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Author Topic: Practicing patent law/IP as a non-US citizen  (Read 661 times)

prefuse73

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Practicing patent law/IP as a non-US citizen
« on: September 02, 2004, 08:10:42 PM »
Hi
I'm a Canadian student studying at Cornell. I'm very interested in doing IP law. However, I heard from someone that you need to have US Citizenship in order to take the Patent Bar. Is this true? If it is, is it not possible for foreign citizens like me to practice patent law or IP? What exactly is the distinction between IP law and patent law anyway?

Also, my major(computer science at college of Engineering) at my school is not accredited by ABET. Does this mean I won't be able to take Patent Law(if US Citizenship doesn't matter)?

Thanks

nonobvious

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Re: Practicing patent law/IP as a non-US citizen
« Reply #1 on: September 02, 2004, 10:43:42 PM »
Check here: http://www.patents.com/opportun.htm

If the answer's not right on the site, then find the link to the USPTO which should list requirements.
"Flying is simple. You just throw yourself at the ground and miss."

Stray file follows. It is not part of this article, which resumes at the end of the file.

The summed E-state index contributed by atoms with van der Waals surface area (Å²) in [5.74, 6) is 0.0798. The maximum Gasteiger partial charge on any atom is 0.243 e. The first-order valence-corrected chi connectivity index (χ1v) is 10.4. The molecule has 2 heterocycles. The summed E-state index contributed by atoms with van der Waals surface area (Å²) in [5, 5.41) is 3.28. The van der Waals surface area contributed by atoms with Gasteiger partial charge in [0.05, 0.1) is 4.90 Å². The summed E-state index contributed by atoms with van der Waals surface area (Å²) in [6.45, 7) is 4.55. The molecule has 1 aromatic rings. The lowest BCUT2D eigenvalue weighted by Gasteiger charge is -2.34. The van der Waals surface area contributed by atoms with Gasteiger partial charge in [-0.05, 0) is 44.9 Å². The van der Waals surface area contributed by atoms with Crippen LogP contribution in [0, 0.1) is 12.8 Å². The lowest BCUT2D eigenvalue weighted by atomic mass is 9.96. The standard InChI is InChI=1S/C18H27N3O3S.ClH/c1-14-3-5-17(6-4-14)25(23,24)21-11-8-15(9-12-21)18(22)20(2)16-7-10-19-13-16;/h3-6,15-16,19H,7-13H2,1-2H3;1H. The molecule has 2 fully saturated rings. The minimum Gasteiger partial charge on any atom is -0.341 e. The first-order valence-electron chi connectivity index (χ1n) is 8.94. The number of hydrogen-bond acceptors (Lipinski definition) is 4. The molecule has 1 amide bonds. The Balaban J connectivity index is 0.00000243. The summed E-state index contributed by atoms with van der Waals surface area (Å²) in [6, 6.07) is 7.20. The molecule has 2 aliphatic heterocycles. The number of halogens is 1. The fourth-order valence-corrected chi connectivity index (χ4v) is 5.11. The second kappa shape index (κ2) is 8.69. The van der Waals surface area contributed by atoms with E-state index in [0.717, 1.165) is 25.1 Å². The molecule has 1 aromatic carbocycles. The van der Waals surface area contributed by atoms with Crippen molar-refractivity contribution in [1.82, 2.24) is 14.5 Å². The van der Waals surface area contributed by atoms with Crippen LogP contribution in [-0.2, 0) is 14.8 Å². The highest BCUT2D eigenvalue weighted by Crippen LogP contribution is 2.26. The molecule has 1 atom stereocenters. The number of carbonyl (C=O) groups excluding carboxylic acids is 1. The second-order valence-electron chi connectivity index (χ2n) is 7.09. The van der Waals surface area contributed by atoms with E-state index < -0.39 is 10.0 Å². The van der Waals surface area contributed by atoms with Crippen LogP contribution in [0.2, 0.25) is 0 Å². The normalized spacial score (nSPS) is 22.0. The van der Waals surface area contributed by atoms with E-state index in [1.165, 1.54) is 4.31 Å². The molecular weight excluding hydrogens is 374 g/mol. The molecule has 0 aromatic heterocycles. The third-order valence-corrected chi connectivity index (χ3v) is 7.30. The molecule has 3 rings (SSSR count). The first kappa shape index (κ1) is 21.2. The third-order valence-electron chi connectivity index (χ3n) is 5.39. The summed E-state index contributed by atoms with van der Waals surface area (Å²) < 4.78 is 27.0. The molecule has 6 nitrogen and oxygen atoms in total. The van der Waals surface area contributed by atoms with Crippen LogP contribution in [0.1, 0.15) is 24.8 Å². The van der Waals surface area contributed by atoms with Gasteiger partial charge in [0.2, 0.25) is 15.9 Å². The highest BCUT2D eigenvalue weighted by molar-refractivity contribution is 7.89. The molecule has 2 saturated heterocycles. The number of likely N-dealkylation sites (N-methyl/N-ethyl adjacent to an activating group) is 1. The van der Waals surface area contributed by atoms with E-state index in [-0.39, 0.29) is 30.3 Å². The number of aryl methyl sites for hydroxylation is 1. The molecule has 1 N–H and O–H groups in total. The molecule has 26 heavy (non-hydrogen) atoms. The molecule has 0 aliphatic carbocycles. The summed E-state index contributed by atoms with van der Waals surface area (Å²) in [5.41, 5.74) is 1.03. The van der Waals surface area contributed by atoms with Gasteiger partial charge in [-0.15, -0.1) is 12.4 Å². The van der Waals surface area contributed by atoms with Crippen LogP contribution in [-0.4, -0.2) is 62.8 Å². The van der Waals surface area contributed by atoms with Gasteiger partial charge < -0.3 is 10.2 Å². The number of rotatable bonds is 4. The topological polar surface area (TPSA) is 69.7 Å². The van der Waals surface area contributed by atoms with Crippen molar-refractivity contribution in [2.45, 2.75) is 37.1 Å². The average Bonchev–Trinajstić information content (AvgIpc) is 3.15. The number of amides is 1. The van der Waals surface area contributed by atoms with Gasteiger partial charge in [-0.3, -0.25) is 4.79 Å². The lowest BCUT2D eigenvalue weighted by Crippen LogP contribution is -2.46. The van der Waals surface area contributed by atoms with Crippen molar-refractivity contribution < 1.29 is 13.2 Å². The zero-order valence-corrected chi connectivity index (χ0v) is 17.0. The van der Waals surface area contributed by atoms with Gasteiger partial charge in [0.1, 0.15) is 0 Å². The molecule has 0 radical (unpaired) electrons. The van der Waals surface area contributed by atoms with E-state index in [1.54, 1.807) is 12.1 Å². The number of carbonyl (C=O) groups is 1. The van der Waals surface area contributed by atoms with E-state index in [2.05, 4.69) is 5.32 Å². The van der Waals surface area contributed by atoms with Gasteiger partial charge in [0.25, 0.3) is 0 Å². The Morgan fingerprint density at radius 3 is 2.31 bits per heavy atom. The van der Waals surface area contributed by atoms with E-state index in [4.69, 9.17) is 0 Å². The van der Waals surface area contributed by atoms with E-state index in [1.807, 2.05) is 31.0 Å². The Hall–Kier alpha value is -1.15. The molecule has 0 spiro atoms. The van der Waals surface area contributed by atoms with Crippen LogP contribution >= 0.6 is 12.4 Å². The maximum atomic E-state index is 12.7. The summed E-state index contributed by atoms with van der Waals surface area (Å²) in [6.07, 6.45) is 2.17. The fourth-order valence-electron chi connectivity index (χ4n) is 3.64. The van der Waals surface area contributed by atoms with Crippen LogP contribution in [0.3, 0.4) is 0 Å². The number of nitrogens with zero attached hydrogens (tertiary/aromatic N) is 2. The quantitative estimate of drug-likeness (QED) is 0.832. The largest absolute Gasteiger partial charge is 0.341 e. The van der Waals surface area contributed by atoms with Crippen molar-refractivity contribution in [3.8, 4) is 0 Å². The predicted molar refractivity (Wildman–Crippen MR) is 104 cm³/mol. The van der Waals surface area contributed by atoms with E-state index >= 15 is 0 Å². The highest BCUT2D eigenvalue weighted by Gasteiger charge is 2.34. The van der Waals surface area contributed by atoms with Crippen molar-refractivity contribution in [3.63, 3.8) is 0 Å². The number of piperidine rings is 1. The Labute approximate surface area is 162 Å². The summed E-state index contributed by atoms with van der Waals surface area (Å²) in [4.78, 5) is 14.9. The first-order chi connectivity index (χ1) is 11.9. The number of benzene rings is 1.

dgatl

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Re: Practicing patent law/IP as a non-US citizen
« Reply #2 on: September 03, 2004, 12:38:39 AM »
10.6 Registration of attorneys and agents.

(a) Attorneys. Any citizen of the United States who is an attorney and who fulfills the requirements of this part may be registered as a patent attorney to practice before the Office. When appropriate, any alien who is an attorney, who lawfully resides in the United States, and who fulfills the requirements of this part may be registered as a patent attorney to practice before the Office, provided: Registration is not inconsistent with the terms upon which the alien was admitted to, and resides in, the United States and further provided: The alien may remain registered only (1) if the alien continues to lawfully reside in the United States and registration does not become inconsistent with the terms upon which the alien continues to lawfully reside in the United States, or (2) if the alien ceases to reside in the United States, the alien is qualified to be registered under paragraph (c) of this section. See also 10.9(b).

wolfsvagon

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Re: Practicing patent law/IP as a non-US citizen
« Reply #3 on: January 11, 2005, 09:09:39 AM »
There is a reciprocating agreement between US and Canada.  A Canadian national may sit through a Pat Bar exam in the US and vice versa.  It is my understanding that Canada is the only country that US allows for their nationals to sit through a Pat Exam.  Of course with the assumptions that other qualifications that are stipulated by the USPTO are met, but I see that you have already satisfied the Science/Engineering degree requirement, so I don't see any problems with you being admitted to the exam, unless of course you have some criminal history that the Board may consider significant.